This is the homepage for Whim, a command-line utility for sending, receiving, and working with webmentions.

Notable features include:

  • A daemon to receive and store incoming webmentions
  • A webmention verifier, suitable for scheduled operation
  • A tool for sending webmentions, individually or en masse (given a source URL)
  • Commands to query a local database of received webmentions
  • A simple webserver to display webmention-powered comment sections as HTML, suitable for JavaScript-driven insertion into an otherwise static webpage

Command examples

Listen for webmentions at port 3000, and store any that arrive:

 $ whim listen start

Verify recently arrived webmentions:

 $ whim verify

See summaries of received, valid webmentions:

 $ whim query --after=2020-01-01
 $ whim query

Block a domain from further consideration:

 $ whim query --block=trollface.example

Send one webmention, with a source and an another-site.example target:

 $ whim send \

Send webmentions to all valid targets found in a page’s content:

 $ whim send

Getting Whim

For information about obtaining and installing Whim, see its GitHub page.

Whim should work on any Unix-based computer, including Linux and macOS, albeit with some assembly required at this early point in the project’s lifetime. (You may have to install some other free software packages, as indicated in Whim’s installation instructions.)

It displays webmentions, too

Besides listening for incoming webmentions, Whim can also display, as HTML, all verified webmentions whose source matches the given URL. You can then use simple JavaScript techniques to embed this on a page as a comments-and-reactions section.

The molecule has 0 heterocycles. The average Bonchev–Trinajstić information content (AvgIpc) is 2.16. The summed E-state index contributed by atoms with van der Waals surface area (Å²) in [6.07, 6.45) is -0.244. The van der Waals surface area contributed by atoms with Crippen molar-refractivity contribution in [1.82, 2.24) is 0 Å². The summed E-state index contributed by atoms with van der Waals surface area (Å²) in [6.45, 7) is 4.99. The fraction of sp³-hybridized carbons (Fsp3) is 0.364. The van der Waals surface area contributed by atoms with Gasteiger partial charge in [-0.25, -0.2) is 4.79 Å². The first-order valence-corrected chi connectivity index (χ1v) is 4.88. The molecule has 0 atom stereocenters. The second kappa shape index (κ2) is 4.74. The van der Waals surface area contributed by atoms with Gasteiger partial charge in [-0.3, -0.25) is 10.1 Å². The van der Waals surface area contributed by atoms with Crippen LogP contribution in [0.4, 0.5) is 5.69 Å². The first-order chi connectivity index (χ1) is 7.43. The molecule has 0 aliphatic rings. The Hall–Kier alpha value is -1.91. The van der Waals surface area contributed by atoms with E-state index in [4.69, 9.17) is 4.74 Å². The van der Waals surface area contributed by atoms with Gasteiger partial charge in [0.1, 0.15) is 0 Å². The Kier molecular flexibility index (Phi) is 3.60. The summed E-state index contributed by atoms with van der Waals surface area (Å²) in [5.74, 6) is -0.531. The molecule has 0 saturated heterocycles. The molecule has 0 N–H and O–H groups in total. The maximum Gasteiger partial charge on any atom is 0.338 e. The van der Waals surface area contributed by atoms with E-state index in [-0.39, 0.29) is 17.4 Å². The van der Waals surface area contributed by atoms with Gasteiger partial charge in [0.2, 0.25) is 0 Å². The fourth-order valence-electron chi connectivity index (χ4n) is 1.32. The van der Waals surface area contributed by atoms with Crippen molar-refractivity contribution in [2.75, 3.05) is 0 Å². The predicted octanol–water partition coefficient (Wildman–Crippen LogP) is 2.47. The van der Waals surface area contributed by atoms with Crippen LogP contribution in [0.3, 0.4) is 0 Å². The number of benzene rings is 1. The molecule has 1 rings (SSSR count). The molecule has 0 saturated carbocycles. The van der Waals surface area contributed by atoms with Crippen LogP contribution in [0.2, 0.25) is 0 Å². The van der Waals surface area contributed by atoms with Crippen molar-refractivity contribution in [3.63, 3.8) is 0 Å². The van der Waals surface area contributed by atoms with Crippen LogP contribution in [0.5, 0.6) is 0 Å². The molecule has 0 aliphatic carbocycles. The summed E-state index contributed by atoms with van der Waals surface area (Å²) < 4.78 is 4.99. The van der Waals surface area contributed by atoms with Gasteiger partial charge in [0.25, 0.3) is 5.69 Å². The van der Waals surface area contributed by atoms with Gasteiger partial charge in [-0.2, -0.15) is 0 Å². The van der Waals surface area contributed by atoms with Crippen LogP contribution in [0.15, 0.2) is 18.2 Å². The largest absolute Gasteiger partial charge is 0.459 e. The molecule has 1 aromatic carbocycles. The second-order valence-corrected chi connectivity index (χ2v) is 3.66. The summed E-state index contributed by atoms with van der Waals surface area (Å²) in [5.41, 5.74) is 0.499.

You can find a live example at the bottom of this page, displaying real webmentions that this page has received. You can also send new webmentions targeting this page (at, where a Whim instance that I run will receive and – after a few minutes – process them for subsequent display.

Ask me about Whim

You can contact me my email, or join the #whim channel on Libera Chat, where I am jmac. I’m always happy to discuss this project.

Other stuff

Slides from my TPC 2020 talk

I presented a lightning talk about Whim and Webmention at The Perl Conference 2020. Here are the slides, with my presenter notes, as a PDF.


Two possible explanations:

  1. It stands for white matter, the connective tissue betweeen separate neurological structures in the human brain. Its function resembles Webmention’s role in allowing independent websites to communicate, and thus helping their respective authors to collaborate.
  2. Whim puts the hi! in webmentions.

All content of this website is copyright © 1999-2024 by Jason McIntosh except where noted.

This particular page was last modified: Mon May 31 15:39:52 2021